FIGS. 8A and 8B show measurement results of the relationship between the effective gate voltage Veff and noise (noise level Svg), for example. FIG. 8A shows an example of an N-type transistor, and FIG. 8B shows an example of a P-type transistor. In FIGS. 8A and 8B, the effective gate voltage Veff is changed by changing the noise level Vgs. Note that the drain-source voltage Vds is equal to the gate-source voltage Vgs.

As indicated by E7 in FIG. 8A and E8 in FIG. 8B, noise increases steeply when the effective gate voltage Veff decreases. This occurs due to a phenomenon in which the transistor operates in a weak inversion region when the effective gate voltage Veff as the small-signal reference voltage decreases, whereby flicker noise increases rapidly. In FIGS. 8A and 8B, flicker noise increases rapidly at an effective gate voltage Veff of 10 mV to 100 mV, for example. Therefore, in order to suppress an increase in flicker noise due to the operation in the weak inversion region, it is desirable to increase the effective gate voltage Veff to a value greater than 10 mV to 100 mV.

FIG. 9A provides simulation results showing the relationship among the area, current consumption, and noise of the operational amplifier when changing the effective gate voltage Veff, wherein the X axis indicates the area (the length of one side when the operational amplifier is square), the Y axis indicates the current consumption, and the Z axis indicates the noise level.

In FIG. 9A, the effective gate voltage Veff is changed by changing the WL ratio RT1 b=W1 b/L1 b under conditions where the WL product W1 bL1 b is constant. For example, the directions indicated by arrows F1 and F2 in FIG. 9A are directions in which the effective gate voltage Veff decreases. The effective gate voltage Veff is reduced by increasing the WL ratio RT1 b=W1 b/L1 b.

As indicated by F1 in FIG. 9A, the area and the current consumption of the operational amplifier decrease as the effective gate voltage Veff decreases. On the other hand, the noise changes to only a small extent.

However, the noise increases rapidly at the point F3 in FIG. 9A. Specifically, when the WL ratio RT1 b=W1 b/L1 b exceeds a specific value, the transistor operates in the weak inversion region, as described with reference to FIGS. 8A and 8B, whereby flicker noise increases rapidly so that the noise of the operational amplifier increases rapidly.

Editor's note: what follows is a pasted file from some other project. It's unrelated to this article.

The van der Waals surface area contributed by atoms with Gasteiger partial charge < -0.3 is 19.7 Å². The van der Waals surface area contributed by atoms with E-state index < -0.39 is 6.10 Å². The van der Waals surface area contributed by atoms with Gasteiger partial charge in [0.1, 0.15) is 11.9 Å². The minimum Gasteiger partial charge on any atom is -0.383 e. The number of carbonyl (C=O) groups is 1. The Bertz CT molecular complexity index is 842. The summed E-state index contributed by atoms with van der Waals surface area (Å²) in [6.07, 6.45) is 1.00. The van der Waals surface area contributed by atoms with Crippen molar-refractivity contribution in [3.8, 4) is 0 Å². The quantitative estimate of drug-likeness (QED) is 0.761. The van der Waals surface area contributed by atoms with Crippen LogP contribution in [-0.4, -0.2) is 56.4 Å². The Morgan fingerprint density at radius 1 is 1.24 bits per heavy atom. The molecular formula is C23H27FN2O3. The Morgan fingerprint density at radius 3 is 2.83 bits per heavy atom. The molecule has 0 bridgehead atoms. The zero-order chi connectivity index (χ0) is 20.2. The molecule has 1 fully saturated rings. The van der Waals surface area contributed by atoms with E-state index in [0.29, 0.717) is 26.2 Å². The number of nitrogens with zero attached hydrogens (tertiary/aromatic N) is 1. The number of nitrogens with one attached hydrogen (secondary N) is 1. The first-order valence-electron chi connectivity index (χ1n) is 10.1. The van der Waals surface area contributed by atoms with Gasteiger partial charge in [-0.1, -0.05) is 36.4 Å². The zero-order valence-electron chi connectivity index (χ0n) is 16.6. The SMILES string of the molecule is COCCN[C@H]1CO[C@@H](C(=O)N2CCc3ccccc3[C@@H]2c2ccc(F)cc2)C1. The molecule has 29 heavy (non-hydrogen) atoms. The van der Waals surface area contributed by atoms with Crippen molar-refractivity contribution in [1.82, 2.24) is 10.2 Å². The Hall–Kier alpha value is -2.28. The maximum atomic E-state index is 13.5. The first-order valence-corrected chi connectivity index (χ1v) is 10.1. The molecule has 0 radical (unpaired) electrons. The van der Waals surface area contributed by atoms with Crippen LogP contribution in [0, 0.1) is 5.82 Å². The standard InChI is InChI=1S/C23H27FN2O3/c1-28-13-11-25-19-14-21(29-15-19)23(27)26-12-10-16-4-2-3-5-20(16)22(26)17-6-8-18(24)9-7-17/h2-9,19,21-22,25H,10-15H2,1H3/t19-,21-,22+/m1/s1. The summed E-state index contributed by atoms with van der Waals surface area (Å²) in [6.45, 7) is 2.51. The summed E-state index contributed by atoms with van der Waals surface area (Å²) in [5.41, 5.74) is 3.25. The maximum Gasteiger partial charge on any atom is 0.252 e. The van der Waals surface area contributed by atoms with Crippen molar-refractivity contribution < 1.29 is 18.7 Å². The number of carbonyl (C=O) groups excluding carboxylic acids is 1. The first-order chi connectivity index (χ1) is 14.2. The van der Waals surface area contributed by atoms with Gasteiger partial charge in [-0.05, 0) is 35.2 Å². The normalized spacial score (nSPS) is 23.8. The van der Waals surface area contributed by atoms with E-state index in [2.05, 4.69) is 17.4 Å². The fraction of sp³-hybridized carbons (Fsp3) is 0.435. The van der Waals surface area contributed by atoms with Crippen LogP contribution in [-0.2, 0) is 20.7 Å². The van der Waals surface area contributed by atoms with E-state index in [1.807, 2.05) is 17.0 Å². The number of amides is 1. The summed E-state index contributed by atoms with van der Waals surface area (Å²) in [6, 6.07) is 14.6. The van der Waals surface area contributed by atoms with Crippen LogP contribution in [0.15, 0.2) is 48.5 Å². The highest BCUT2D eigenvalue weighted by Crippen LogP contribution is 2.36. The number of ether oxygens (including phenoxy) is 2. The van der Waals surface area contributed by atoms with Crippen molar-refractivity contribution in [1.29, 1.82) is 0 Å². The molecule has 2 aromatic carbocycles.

At a point F4 in FIG. 9A, since the area and the current consumption of the operational amplifier are large although the noise is small, the area and the current are uselessly consumed.

In this embodiment, the WL ratio RT1 b=W1 b/L1 b of the differential-stage transistor is determined (the range is narrowed) so that the WL ratio RT1 b is set at the point F3 in FIG. 9A. For example, the WL ratio RT1 b may be a value in the range of 50 to 200. The transistors of the operational amplifier are sized so that the WL product W1 bL1 b increases and the channel length ratio L1 b/L3 b decreases as shown in FIG. 5C under conditions where the WL ratio RT1 b is determined as described above.

Specifically, the transistor is prevented from operating in the weak inversion region by satisfying the following equation (18).

Veff = { 2 Ids μ C OX RT 1 b } 1 2 > k T q ( 18 )

Where, k represents the Boltzmann constant, T represents the absolute temperature, and q (=1.60210−19 coulombs) represents the amount of electronic charge kT/q=25.7 mV at room temperature (25).

On the other hand, since flicker noise increases at the boundary between the weak inversion region and the strong inversion region, as shown in FIGS. 8A and 8B, it is necessary to take process variation into consideration. Therefore, when process variation parameter (process-dependent parameter) is referred to as P (P>1), the following equation (19) is satisfied.